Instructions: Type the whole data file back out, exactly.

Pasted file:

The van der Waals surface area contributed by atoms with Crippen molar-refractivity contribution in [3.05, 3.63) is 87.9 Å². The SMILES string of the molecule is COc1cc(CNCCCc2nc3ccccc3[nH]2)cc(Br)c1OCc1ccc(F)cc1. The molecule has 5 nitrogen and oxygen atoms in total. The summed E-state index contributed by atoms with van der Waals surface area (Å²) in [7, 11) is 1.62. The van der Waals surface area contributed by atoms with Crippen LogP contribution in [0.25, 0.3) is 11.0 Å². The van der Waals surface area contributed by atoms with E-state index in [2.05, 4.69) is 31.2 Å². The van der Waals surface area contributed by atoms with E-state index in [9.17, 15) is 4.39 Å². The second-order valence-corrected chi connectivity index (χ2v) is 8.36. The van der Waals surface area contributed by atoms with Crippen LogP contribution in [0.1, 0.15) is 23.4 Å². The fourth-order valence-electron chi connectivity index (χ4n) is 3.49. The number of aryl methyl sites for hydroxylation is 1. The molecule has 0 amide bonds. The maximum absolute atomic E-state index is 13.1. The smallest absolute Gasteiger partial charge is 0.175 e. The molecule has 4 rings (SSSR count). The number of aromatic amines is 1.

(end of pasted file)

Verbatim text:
The van der Waals surface area contributed by atoms with Crippen molar-refractivity contribution in [3.05, 3.63) is 87.9 Å². The SMILES string of the molecule is COc1cc(CNCCCc2nc3ccccc3[nH]2)cc(Br)c1OCc1ccc(F)cc1. The molecule has 5 nitrogen and oxygen atoms in total. The summed E-state index contributed by atoms with van der Waals surface area (Å²) in [7, 11) is 1.62. The van der Waals surface area contributed by atoms with Crippen LogP contribution in [0.25, 0.3) is 11.0 Å². The van der Waals surface area contributed by atoms with E-state index in [2.05, 4.69) is 31.2 Å². The van der Waals surface area contributed by atoms with E-state index in [9.17, 15) is 4.39 Å². The second-order valence-corrected chi connectivity index (χ2v) is 8.36. The van der Waals surface area contributed by atoms with Crippen LogP contribution in [0.1, 0.15) is 23.4 Å². The fourth-order valence-electron chi connectivity index (χ4n) is 3.49. The number of aryl methyl sites for hydroxylation is 1. The molecule has 0 amide bonds. The maximum absolute atomic E-state index is 13.1. The smallest absolute Gasteiger partial charge is 0.175 e. The molecule has 4 rings (SSSR count). The number of aromatic amines is 1.